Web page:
Author: hs

Producing Reliable Data for SDG 16: The Case of Conflict Data

In 2015, the United Nations stated unequivocally in the last progress report for the Millennium Development Goals that “conflict remains the largest obstacle to development”. Yet, reducing conflict and violence in the world was never a target in and of itself under the MDGs. This changed with the inclusion of Goal 16 as part of the Sustainable… Read more »

Fewer Lives Being Lost in Conflicts

In 2017, approximately 90,000 people died as the direct result of armed conflict. This figure is down for the third year in a row, and is now 31 percent lower than in 2014. Nearly a third of all conflicts – and four of the 10 most serious wars worldwide – now involve a local division… Read more »

New Mapping of Children Affected by Armed Conflict

This weekend, decision-makers from all over the world will come together to discuss current and future security challenges at the Munich Security Conference (MSC), which has become the major global forum for discussion of security policy. At the conference, Save the Children will launch its new report The War on Children: Time to End Grave… Read more »

Trends in Armed Conflict, 1946–2014

Headlines from battlefields in Syria, Libya​​, Nigeria, Afghanistan, and Ukraine give the impression that the world is becoming ever more violent. Indeed, since 2013 the number of armed conflicts in the world and the number of battle deaths has risen. Fortunately, the long-term trends nevertheless driving the waning of war are still at work.​ Since… Read more »

In Defence of the Reviled 20th century

The century of peace. The 20th century laid the foundations for what could make our century a century of peace. The 20th century is often referred to as the bloodiest in human history. Towards the end of that century, the historians Eric Hobsbawm, Gabriel Kolko and Niall Ferguson published general narratives entitled, respectively, Age of… Read more »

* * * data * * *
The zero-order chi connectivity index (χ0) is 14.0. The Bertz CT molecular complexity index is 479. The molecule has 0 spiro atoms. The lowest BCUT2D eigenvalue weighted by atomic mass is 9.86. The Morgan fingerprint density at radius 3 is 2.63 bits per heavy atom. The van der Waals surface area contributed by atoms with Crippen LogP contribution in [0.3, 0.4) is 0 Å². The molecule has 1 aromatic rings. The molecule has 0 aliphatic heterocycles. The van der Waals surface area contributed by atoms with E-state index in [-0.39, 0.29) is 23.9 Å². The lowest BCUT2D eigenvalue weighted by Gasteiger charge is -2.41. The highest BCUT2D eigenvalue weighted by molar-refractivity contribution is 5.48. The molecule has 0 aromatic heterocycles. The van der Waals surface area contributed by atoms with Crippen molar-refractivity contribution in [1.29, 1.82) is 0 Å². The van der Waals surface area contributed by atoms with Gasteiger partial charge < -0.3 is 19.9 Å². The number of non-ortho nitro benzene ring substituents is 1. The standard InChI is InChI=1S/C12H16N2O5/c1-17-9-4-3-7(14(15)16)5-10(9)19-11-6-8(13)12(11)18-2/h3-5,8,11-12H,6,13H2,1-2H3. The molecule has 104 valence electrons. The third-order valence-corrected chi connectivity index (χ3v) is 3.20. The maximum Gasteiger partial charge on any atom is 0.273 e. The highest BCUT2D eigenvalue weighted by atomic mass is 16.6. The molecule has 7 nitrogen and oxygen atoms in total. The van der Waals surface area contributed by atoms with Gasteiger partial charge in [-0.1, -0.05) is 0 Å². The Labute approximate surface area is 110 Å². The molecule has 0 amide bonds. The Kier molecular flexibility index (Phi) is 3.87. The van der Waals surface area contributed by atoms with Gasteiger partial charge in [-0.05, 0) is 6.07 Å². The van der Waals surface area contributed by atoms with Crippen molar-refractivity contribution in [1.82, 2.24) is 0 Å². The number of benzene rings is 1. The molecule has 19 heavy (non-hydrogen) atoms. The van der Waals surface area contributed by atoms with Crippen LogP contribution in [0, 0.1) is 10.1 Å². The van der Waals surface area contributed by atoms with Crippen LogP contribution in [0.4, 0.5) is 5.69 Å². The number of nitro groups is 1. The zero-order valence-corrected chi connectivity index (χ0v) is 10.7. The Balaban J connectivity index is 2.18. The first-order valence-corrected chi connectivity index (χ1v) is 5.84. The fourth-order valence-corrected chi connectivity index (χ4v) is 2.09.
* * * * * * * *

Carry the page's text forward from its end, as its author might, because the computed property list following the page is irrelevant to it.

The Consequences of Internal Armed Conflict for Development (part 1)

War is a development issue. War kills, and its consequences extend far beyond deaths in battle. Armed conflict often leads to forced migration, long-term refugee problems, and the destruction of infrastructure. Social, political, and economic institutions can be permanently damaged. The consequences of war, especially civil war, for development are profound. In this two-part post,… Read more »

Development Consequences of Internal Armed Conflict

The development consequences of armed conflict are profound and far-reaching. While the direct victims of war understandably receive most attention, the effects of conflict extend far beyond battlefield casualties and refugee camps. Research has shown that conflict affects all aspects of development covered by the Millennium Development Goals, and that conflict has been an important… Read more »